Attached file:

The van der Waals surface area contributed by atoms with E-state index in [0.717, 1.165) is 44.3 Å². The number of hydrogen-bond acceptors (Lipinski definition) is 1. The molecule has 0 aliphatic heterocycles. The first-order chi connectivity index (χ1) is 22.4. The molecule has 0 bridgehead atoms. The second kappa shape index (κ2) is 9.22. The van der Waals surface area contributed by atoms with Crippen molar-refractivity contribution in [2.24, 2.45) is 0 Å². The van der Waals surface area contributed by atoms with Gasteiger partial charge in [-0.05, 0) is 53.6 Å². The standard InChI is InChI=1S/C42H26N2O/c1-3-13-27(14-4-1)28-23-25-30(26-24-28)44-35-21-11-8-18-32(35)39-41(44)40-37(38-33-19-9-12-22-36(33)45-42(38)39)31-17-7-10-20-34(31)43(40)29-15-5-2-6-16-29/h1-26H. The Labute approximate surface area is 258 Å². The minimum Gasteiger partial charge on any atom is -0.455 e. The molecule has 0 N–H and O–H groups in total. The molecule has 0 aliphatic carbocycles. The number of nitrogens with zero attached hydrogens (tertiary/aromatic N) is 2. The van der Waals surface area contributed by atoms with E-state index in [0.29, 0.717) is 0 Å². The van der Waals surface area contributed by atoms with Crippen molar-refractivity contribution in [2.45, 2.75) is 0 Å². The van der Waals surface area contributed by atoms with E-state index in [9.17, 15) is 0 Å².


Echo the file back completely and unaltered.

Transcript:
The van der Waals surface area contributed by atoms with E-state index in [0.717, 1.165) is 44.3 Å². The number of hydrogen-bond acceptors (Lipinski definition) is 1. The molecule has 0 aliphatic heterocycles. The first-order chi connectivity index (χ1) is 22.4. The molecule has 0 bridgehead atoms. The second kappa shape index (κ2) is 9.22. The van der Waals surface area contributed by atoms with Crippen molar-refractivity contribution in [2.24, 2.45) is 0 Å². The van der Waals surface area contributed by atoms with Gasteiger partial charge in [-0.05, 0) is 53.6 Å². The standard InChI is InChI=1S/C42H26N2O/c1-3-13-27(14-4-1)28-23-25-30(26-24-28)44-35-21-11-8-18-32(35)39-41(44)40-37(38-33-19-9-12-22-36(33)45-42(38)39)31-17-7-10-20-34(31)43(40)29-15-5-2-6-16-29/h1-26H. The Labute approximate surface area is 258 Å². The minimum Gasteiger partial charge on any atom is -0.455 e. The molecule has 0 N–H and O–H groups in total. The molecule has 0 aliphatic carbocycles. The number of nitrogens with zero attached hydrogens (tertiary/aromatic N) is 2. The van der Waals surface area contributed by atoms with E-state index in [0.29, 0.717) is 0 Å². The van der Waals surface area contributed by atoms with Crippen molar-refractivity contribution in [2.45, 2.75) is 0 Å². The van der Waals surface area contributed by atoms with E-state index in [9.17, 15) is 0 Å².